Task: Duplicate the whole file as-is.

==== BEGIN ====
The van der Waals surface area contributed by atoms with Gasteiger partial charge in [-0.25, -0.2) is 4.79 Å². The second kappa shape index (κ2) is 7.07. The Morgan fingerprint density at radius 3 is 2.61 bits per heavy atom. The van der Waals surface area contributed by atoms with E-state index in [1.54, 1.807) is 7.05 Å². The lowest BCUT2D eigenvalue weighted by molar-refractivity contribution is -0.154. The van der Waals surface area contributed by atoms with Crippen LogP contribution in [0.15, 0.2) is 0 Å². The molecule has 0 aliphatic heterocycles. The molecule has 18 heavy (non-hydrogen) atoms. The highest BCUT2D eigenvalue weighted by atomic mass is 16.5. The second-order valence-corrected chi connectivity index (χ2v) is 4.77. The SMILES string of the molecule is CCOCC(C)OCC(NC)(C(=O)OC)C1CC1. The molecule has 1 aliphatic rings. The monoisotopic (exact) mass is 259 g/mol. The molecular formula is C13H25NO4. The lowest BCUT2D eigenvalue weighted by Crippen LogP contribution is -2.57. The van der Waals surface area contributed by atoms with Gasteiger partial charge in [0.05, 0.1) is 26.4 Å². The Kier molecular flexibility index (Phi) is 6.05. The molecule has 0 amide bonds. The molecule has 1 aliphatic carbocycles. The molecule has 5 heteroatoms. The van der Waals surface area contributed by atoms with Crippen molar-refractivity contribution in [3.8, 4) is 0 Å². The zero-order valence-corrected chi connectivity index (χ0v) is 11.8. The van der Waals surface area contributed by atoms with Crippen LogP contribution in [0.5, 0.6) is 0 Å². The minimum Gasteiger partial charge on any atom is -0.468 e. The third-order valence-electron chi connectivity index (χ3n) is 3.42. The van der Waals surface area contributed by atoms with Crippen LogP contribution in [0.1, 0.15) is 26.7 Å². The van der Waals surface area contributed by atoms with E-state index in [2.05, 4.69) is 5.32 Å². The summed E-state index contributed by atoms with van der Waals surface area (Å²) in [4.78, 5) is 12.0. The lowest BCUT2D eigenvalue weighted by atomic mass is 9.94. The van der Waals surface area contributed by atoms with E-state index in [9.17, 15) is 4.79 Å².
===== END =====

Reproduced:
The van der Waals surface area contributed by atoms with Gasteiger partial charge in [-0.25, -0.2) is 4.79 Å². The second kappa shape index (κ2) is 7.07. The Morgan fingerprint density at radius 3 is 2.61 bits per heavy atom. The van der Waals surface area contributed by atoms with E-state index in [1.54, 1.807) is 7.05 Å². The lowest BCUT2D eigenvalue weighted by molar-refractivity contribution is -0.154. The van der Waals surface area contributed by atoms with Crippen LogP contribution in [0.15, 0.2) is 0 Å². The molecule has 0 aliphatic heterocycles. The molecule has 18 heavy (non-hydrogen) atoms. The highest BCUT2D eigenvalue weighted by atomic mass is 16.5. The second-order valence-corrected chi connectivity index (χ2v) is 4.77. The SMILES string of the molecule is CCOCC(C)OCC(NC)(C(=O)OC)C1CC1. The molecule has 1 aliphatic rings. The monoisotopic (exact) mass is 259 g/mol. The molecular formula is C13H25NO4. The lowest BCUT2D eigenvalue weighted by Crippen LogP contribution is -2.57. The van der Waals surface area contributed by atoms with Gasteiger partial charge in [0.05, 0.1) is 26.4 Å². The Kier molecular flexibility index (Phi) is 6.05. The molecule has 0 amide bonds. The molecule has 1 aliphatic carbocycles. The molecule has 5 heteroatoms. The van der Waals surface area contributed by atoms with Crippen molar-refractivity contribution in [3.8, 4) is 0 Å². The zero-order valence-corrected chi connectivity index (χ0v) is 11.8. The van der Waals surface area contributed by atoms with Crippen LogP contribution in [0.5, 0.6) is 0 Å². The minimum Gasteiger partial charge on any atom is -0.468 e. The third-order valence-electron chi connectivity index (χ3n) is 3.42. The van der Waals surface area contributed by atoms with Crippen LogP contribution in [0.1, 0.15) is 26.7 Å². The van der Waals surface area contributed by atoms with E-state index in [2.05, 4.69) is 5.32 Å². The summed E-state index contributed by atoms with van der Waals surface area (Å²) in [4.78, 5) is 12.0. The lowest BCUT2D eigenvalue weighted by atomic mass is 9.94. The van der Waals surface area contributed by atoms with E-state index in [9.17, 15) is 4.79 Å².